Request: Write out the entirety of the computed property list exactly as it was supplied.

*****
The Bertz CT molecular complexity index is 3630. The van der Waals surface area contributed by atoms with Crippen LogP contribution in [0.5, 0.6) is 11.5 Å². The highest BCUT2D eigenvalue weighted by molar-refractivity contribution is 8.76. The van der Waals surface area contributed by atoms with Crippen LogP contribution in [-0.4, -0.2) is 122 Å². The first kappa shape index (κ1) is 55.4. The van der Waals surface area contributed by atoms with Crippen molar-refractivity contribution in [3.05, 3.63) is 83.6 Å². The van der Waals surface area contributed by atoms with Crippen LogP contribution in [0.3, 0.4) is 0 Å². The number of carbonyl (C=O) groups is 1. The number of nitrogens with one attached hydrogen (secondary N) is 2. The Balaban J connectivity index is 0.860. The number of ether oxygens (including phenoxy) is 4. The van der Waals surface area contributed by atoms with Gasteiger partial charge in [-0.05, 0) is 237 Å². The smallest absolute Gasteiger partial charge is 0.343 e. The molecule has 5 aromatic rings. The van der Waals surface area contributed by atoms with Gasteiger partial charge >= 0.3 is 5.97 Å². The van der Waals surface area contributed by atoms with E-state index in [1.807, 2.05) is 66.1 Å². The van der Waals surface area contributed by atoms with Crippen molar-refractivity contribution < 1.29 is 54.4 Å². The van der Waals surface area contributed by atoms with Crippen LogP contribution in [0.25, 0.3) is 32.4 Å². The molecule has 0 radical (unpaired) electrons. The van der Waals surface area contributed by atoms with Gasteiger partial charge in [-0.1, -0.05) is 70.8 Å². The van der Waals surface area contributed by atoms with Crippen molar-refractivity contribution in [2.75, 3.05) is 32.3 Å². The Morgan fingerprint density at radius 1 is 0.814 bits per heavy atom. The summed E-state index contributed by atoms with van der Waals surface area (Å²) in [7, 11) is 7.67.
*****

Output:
The Bertz CT molecular complexity index is 3630. The van der Waals surface area contributed by atoms with Crippen LogP contribution in [0.5, 0.6) is 11.5 Å². The highest BCUT2D eigenvalue weighted by molar-refractivity contribution is 8.76. The van der Waals surface area contributed by atoms with Crippen LogP contribution in [-0.4, -0.2) is 122 Å². The first kappa shape index (κ1) is 55.4. The van der Waals surface area contributed by atoms with Crippen molar-refractivity contribution in [3.05, 3.63) is 83.6 Å². The van der Waals surface area contributed by atoms with Crippen LogP contribution in [0.3, 0.4) is 0 Å². The number of carbonyl (C=O) groups is 1. The number of nitrogens with one attached hydrogen (secondary N) is 2. The Balaban J connectivity index is 0.860. The number of ether oxygens (including phenoxy) is 4. The van der Waals surface area contributed by atoms with Gasteiger partial charge in [-0.05, 0) is 237 Å². The smallest absolute Gasteiger partial charge is 0.343 e. The molecule has 5 aromatic rings. The van der Waals surface area contributed by atoms with Gasteiger partial charge >= 0.3 is 5.97 Å². The van der Waals surface area contributed by atoms with E-state index in [1.807, 2.05) is 66.1 Å². The van der Waals surface area contributed by atoms with Crippen molar-refractivity contribution < 1.29 is 54.4 Å². The van der Waals surface area contributed by atoms with Crippen LogP contribution in [0.25, 0.3) is 32.4 Å². The molecule has 0 radical (unpaired) electrons. The van der Waals surface area contributed by atoms with Gasteiger partial charge in [-0.1, -0.05) is 70.8 Å². The van der Waals surface area contributed by atoms with Crippen molar-refractivity contribution in [2.75, 3.05) is 32.3 Å². The Morgan fingerprint density at radius 1 is 0.814 bits per heavy atom. The summed E-state index contributed by atoms with van der Waals surface area (Å²) in [7, 11) is 7.67.